With a few more sequences implemented, (r to set scroll region being a notable one), more programs like vi should start to work.

And that’s a terminal emulator.

long tail

There’s still so much more to do, compared to any terminal widely used, but ticking off more boxes is pretty easy in isolation. There’s a hundred more escape sequences, but usually only a few minutes work each. Many of them end up being duplicates or variations of other codes, the result of a long twisted history.

Similarly one can add scroll back. Copy and paste just the way you like it.

I didn’t think selecting and copying text would be difficult, but I was quite surprised at how easy it came together. And the same for some other features I’d put off while I poked around trying to find more escape sequences to implement. In the end, I decided let’s just use this thing, add my required features, and it all came together.

Special keys like arrows require specific handling and weird retro encodings. Another example of a feature which one can get by without, but which also only takes a minute to implement when you finally need it.

Endless work remaining, but it’s already very useful. I alternate my time between fixing up xterm conformance, improving the performance of the scrollback, and fine tuning the font size selection algorithm.

And just now there’s monaspace which promises to challenge the simplicity of font rendering.

Overall, what I really liked about this project was that I could defer work, but without compromising the project with hacks. For a long time, I didn’t even have my character glyphs properly aligned to the baseline. I simply wrote that code a bit later, but it was the same code I would have written at any earlier point. And in the mean time, I got to see what’s over the next hill.


Selecting the OpenGL option opens up a pretty long side quest. It’s overkill for a simple terminal emulator, but also way more fun once you get going. I think it’s worthwhile, we’re here to learn after all, but not at all necessary.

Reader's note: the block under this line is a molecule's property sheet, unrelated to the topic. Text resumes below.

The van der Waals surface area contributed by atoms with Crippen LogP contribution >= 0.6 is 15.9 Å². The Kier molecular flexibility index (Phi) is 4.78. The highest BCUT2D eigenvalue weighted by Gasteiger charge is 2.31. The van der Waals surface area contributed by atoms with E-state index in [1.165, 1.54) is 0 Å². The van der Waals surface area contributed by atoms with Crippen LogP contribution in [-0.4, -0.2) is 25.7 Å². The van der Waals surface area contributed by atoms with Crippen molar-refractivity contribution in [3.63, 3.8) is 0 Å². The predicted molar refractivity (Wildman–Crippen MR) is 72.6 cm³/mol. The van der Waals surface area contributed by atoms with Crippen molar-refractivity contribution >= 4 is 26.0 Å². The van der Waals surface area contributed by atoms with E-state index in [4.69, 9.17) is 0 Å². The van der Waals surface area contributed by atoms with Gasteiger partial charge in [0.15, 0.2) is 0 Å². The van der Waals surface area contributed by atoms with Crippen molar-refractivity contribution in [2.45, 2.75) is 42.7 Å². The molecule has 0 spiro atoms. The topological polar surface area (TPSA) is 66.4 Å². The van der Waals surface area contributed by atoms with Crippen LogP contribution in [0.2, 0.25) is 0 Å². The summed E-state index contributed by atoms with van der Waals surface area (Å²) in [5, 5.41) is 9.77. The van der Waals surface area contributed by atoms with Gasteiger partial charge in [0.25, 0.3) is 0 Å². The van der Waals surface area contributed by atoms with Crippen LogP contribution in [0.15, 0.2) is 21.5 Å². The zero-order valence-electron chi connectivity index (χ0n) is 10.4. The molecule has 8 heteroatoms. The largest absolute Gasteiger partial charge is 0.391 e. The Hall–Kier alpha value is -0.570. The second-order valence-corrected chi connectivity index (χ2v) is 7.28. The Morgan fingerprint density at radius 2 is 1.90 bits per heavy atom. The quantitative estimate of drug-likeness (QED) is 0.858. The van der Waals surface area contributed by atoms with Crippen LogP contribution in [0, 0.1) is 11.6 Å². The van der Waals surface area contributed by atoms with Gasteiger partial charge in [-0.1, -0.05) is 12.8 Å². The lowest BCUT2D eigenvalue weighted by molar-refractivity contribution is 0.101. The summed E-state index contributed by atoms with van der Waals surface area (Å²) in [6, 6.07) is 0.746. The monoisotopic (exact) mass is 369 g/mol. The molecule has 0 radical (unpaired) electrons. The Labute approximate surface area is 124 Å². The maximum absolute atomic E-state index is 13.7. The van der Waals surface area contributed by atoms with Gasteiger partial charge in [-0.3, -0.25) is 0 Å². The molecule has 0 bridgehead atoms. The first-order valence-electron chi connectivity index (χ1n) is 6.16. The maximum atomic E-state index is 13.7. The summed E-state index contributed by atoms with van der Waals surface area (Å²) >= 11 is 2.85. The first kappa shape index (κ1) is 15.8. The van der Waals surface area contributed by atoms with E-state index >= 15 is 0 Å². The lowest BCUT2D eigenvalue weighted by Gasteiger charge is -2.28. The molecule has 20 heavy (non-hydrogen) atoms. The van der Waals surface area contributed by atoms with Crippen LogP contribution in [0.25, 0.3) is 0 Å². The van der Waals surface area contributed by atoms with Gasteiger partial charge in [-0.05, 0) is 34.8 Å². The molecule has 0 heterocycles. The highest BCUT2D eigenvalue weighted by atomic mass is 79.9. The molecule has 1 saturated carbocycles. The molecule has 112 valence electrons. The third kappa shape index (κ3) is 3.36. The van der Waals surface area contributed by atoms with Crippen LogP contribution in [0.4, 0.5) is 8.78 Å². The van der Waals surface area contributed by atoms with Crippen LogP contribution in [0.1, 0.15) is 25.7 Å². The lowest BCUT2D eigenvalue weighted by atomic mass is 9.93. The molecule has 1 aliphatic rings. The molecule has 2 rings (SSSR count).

A good place to start would be something really basic like the glfw triangle demo, and then manipulate it to get textures. Alas, raw OpenGL code is very heavy on boiler plate and repetition.

It really helps if you can start with an abandoned game engine that provides helpful abstractions. It’s pretty long, but this video on renderer abstraction and some others from the cherno’s game engine series help. There’s plenty of other resources; I like this series from a few years ago because of the focus on practical realities of programming, not just graphical demos.

It’s possible to skip writing the abstraction, or use something else entirely (like godot maybe?), but I found the experience very informative. And now I have some code that lets me get any other OpenGL project up and running much faster. (Although technically, I already had it and this is my other project.)

In contrast to traditional OpenGL starter projects, this one doesn’t plunge down into the rabbit hole of materials and shadow maps, etc. Unless you want it to. You can be very inefficient to start, but there’s still room to then later refine and use better techniques like instancing.

Most importantly, I don’t think learning to do 2D in OpenGL will teach you anything that won’t help you learn 3D later, if you haven’t done so.

Or go hard mode and do it in Vulkan.